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From "Ariel Weisberg (JIRA)" <>
Subject [jira] [Commented] (CASSANDRA-8670) Large columns + NIO memory pooling causes excessive direct memory usage
Date Wed, 01 Apr 2015 13:28:53 GMT


Ariel Weisberg commented on CASSANDRA-8670:

In what scenarios do we end up actually writing to the native methods right now? In most cases
we opt to use the channel when available. The only time we should be using WrappedDataOutputStreamPlus
is when we aren't actually writing to the channel of a file or socket.

Where we could really do better is when using compression, we could have the compression wrap
a direct buffer which wraps the channel and avoid relying on the built in mechanisms for getting
data off heap.

I had some other refrigerator moments overnight as well.

BufferedDataOutputStreamPlus.close() will clean the buffer even if it might not own the buffer
such as when it is provided to the constructor. It also doesn't check if the channel is null.

When used from the commit log without a channel it will throw an NPE if it exceeds the capacity
of the buffer when it goes to flush. I suppose one runtime exception is as good as another.
There is also the extra bounds check in ensureRemaining() which always seemed a little useless
to me and the fact that it will not drop through and do efficient copies for direct byte buffers.
It almost seems like there is a case for a version just for wrapping fixed size bytebuffers.

> Large columns + NIO memory pooling causes excessive direct memory usage
> -----------------------------------------------------------------------
>                 Key: CASSANDRA-8670
>                 URL:
>             Project: Cassandra
>          Issue Type: Bug
>          Components: Core
>            Reporter: Ariel Weisberg
>            Assignee: Ariel Weisberg
>             Fix For: 3.0
>         Attachments:
> If you provide a large byte array to NIO and ask it to populate the byte array from a
socket it will allocate a thread local byte buffer that is the size of the requested read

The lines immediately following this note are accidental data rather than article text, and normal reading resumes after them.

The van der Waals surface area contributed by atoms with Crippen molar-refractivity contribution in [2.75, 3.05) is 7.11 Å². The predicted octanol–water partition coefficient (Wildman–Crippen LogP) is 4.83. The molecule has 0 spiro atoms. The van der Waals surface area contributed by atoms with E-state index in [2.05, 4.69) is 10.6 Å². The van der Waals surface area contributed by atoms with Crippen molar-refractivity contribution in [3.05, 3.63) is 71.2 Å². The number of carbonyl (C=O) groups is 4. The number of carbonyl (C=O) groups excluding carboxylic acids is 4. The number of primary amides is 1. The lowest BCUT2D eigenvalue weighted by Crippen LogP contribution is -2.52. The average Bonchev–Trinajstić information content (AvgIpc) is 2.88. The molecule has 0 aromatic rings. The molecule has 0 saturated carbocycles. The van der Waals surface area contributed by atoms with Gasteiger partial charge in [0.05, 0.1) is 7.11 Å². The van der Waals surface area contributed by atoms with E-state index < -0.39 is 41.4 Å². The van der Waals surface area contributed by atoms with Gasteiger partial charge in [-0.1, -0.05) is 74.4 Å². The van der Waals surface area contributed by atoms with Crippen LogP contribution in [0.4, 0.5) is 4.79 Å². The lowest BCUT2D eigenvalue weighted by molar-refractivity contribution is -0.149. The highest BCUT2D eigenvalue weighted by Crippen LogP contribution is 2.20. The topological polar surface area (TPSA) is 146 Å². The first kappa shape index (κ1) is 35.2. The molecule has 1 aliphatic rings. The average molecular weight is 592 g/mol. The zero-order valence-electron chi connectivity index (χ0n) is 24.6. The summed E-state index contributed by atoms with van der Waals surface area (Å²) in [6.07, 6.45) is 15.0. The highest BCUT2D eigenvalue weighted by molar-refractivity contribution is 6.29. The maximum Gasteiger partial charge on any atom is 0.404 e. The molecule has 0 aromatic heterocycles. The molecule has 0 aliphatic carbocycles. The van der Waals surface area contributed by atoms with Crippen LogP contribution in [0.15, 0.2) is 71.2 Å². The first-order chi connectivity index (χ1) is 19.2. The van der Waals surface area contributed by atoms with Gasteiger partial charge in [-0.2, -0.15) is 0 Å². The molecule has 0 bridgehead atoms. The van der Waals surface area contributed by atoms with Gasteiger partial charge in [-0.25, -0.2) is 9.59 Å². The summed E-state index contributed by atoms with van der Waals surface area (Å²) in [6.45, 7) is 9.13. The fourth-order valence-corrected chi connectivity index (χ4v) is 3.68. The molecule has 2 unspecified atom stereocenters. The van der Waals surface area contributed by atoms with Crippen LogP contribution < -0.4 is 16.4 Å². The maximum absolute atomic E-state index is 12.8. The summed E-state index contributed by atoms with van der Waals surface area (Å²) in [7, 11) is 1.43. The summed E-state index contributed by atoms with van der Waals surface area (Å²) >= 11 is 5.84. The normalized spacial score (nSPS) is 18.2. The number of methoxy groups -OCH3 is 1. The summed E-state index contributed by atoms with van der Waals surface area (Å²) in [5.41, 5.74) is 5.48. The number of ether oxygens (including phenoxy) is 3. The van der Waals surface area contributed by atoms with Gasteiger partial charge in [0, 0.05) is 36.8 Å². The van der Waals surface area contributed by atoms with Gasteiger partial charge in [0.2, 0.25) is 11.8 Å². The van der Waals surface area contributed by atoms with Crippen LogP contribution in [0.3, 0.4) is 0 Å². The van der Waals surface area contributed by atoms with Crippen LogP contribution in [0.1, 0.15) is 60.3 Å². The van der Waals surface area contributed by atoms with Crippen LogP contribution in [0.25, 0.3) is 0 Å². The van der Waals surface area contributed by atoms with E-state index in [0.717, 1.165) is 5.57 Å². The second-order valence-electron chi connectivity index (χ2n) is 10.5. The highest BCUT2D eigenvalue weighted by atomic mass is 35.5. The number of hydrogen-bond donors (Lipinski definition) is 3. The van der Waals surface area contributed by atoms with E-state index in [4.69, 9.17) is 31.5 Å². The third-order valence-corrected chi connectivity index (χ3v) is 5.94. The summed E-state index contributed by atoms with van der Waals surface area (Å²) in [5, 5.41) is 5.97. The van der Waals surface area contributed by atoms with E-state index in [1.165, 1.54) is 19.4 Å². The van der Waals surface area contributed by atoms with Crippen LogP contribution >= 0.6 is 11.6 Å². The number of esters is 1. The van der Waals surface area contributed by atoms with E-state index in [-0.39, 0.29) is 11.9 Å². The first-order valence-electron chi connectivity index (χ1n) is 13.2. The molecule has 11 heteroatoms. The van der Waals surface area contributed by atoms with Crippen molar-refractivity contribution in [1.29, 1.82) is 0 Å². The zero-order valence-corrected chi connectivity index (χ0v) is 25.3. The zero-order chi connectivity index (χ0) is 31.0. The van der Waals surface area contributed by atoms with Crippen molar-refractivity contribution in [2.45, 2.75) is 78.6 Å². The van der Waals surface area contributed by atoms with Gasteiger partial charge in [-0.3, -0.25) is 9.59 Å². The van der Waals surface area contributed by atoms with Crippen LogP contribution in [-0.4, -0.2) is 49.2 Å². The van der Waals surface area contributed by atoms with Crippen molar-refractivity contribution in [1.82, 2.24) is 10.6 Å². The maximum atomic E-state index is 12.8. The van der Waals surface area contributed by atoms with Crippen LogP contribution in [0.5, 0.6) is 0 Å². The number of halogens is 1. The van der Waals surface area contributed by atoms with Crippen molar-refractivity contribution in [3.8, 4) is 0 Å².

no matter how large it is. Old IO wraps new IO for sockets (but not files) so old IO is effected
as well.
> Even If you are using Buffered{Input | Output}Stream you can end up passing a large byte
array to NIO. The byte array read method will pass the array to NIO directly if it is larger
than the internal buffer.  
> Passing large cells between nodes as part of intra-cluster messaging can cause the NIO
pooled buffers to quickly reach a high watermark and stay there. This ends up costing 2x the
largest cell size because there is a buffer for input and output since they are different
threads. This is further multiplied by the number of nodes in the cluster - 1 since each has
a dedicated thread pair with separate thread locals.
> Anecdotally it appears that the cost is doubled beyond that although it isn't clear why.
Possibly the control connections or possibly there is some way in which multiple 
> Need a workload in CI that tests the advertised limits of cells on a cluster. It would
be reasonable to ratchet down the max direct memory for the test to trigger failures if a
memory pooling issue is introduced. I don't think we need to test concurrently pulling in
a lot of them, but it should at least work serially.
> The obvious fix to address this issue would be to read in smaller chunks when dealing
with large values. I think small should still be relatively large (4 megabytes) so that code
that is reading from a disk can amortize the cost of a seek. It can be hard to tell what the
underlying thing being read from is going to be in some of the contexts where we might choose
to implement switching to reading chunks.

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